These easy Spinach Muffins are naturally gluten-free (with a tested egg-free option) and come together quickly in a blender. I love their fluffy texture and slightly sweet flavor, but I especially love how my picky children gobble them up!
You should know that my 5-year-old son rarely eats anything that I make these days. Except cookies, of course. He’s grown to love the snacks they serve at his preschool, like Goldfish and graham crackers.
Because he’s been exposed to packaged snacks like those, and to some picky-eating peers at school, he turns his nose up at my smoothies (that he used to love!) and most of my homemade baked goods. My 2-year-old daughter is starting to follow suit, because she wants to be just like her big brother. Yippee.
Spinach Muffins Recipe
That’s why I’m SO EXCITED about these muffins. They’re green, because they’re loaded with fresh spinach, and my son nearly ate the whole pan the first time I made them. I love how they keep him full, thanks to the fiber-rich oats, banana, and protein-rich egg.
But, let me let you in on my little secret: the key is all in how you present them.
My 5-year-old is obsessed with Ninja Turtles right now, so I called these “turtle power” muffins, and told him that Ninja Turtles eat these to stay strong. He loves to pretend to train like a Ninja turtle, so he asked me if he could have two right away. Then he came back for two more, and soon again, he wanted two more. (They’re bite-sized, mind you.)
Spinach Muffins for Toddlers
If your child is into the Incredible Hulk, or dinosaurs, or the Grinch, feel free to call these bright green muffins whatever you need to. They could be St. Patrick’s Day muffins! Or Christmas tree muffins! The options are endless.
The first time I made these, the whole pan of muffins was gone by the end of the day! My 2-year-old daughter had eaten several herself, and so did my husband. They’re a total hit with my family! I did sweeten them with a little bit of honey, because I know my audience, but if you prefer a less-sweet treat, feel free to cut back on that to your taste.
Spinach Muffins for Babies
If you’re making these muffins for a baby under 1 year of age, omit the honey. You can use maple syrup instead, or just add a little more banana or applesauce for natural sweetness. The more ripe your banana, the sweeter they will be.
Spinach Muffins for Picky Eaters (Gluten-free!)
- 1 ripe banana (6 to 8 ounces)
- 1/4 cup water
- 1/4 cup almond butter (or any other nut/seed butter)
- 1 egg (or a vegan flax/chia egg; see note)
- 1/4 cup honey
- 1-2 cups fresh baby spinach , loosely packed
- 1 cup rolled oats (certified gluten-free, if needed)
- 1/4 teaspoon baking soda
- 1/4 teaspoon ground cinnamon (optional)
- 1/2 teaspoon vanilla extract
- 1/8 teaspoon salt
- Preheat the oven to 350ºF and grease a mini muffin tin.
- Into a blender container, add the banana, water, almond butter, egg, honey, spinach, rolled oats, baking soda, cinnamon, vanilla, and salt, in that order. (Liquids on the bottom help facilitate blending better.) Blend until very smooth, stopping to scrape the sides as needed.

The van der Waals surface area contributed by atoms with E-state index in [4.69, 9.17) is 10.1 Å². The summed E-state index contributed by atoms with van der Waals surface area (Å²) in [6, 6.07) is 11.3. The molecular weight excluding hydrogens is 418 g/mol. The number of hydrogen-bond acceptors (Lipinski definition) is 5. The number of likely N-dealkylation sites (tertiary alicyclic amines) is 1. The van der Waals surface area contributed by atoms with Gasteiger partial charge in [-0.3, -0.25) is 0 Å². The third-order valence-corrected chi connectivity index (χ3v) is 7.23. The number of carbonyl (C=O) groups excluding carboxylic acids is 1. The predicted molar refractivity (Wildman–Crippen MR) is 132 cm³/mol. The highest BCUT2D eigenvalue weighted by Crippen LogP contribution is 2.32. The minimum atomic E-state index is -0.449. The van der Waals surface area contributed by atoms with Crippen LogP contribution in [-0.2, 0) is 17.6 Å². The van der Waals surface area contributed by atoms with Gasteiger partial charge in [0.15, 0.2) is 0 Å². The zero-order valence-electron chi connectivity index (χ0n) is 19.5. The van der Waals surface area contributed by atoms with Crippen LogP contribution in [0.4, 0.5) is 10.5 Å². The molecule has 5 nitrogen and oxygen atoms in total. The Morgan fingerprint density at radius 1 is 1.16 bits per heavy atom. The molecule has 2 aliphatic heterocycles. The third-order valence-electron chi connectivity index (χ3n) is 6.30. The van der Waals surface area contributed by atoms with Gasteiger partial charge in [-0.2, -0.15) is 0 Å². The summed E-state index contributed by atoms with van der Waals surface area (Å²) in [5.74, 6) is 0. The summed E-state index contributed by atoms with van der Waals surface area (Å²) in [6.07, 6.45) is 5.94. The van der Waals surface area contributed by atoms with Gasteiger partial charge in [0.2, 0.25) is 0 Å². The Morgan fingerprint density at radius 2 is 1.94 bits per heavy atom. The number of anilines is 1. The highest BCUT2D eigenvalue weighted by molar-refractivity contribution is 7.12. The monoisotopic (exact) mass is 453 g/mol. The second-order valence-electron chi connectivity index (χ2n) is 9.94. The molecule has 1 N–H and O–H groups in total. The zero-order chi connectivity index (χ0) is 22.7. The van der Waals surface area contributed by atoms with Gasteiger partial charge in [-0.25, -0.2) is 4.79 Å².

- Pour the green batter into the prepared mini muffin cups. I usually get 22 to 24 muffins out of this batch, depending on the size of the banana. If you like to measure, I use about 1.5 - 2 tablespoons of batter per muffin cup.
- Put the muffin tin in the preheated oven and bake until the muffins rise and feel firm to a light touch in the center, about 15 to 17 minutes. The edges should turn lightly golden, and might crack a bit.
- Remove the muffins from the oven and allow them to cool at least 30 minutes before removing them from the muffin tin. I find that using my fingers to twist them out of the tin helps them release easily, but you can also run a knife around the sides of the muffin to help get them out.
- Muffins can be stored at room temperature for 24 hours, but I recommend storing them in an airtight container in the fridge for up to a week.
Per mini muffin: Calories: 47, Fat: 1g, Carbohydrates: 6g, Fiber: 0g, Protein: 1g
- For a vegan version of these muffins, use a flax or chia egg to replace the egg called for. No need to mix the egg ahead of time; I just add 1 heaping tablespoon of ground flax seed and 3 tablespoons of water to my blender, with the rest of the ingredients. I also recommend adding a teaspoon of apple cider vinegar in this case, to react with the baking soda and help the vegan muffins rise. Instead of honey, use maple syrup. The vegan version is slightly “gummier” in texture, but still totally passable as a muffin.
- If you can’t have oats, try adding a handful of spinach to this flourless peanut butter banana muffin recipe instead. It’s naturally sweetened and you could use almond butter instead of peanut butter for a paleo version.
- I’m not sure how these would work in a full-sized muffin tin. My kids only like mini muffins, so that’s the only way I’ve tested this recipe. I don’t think the vegan version would work as well, with more middle needing to cook through, but the egg version might be okay with a cook time of closer to 25-30 minutes.
Reader Feedback: Do you have any other sneaky ways of getting your kids to eat more veggies, and less processed snacks? Please feel free to share in the comments below!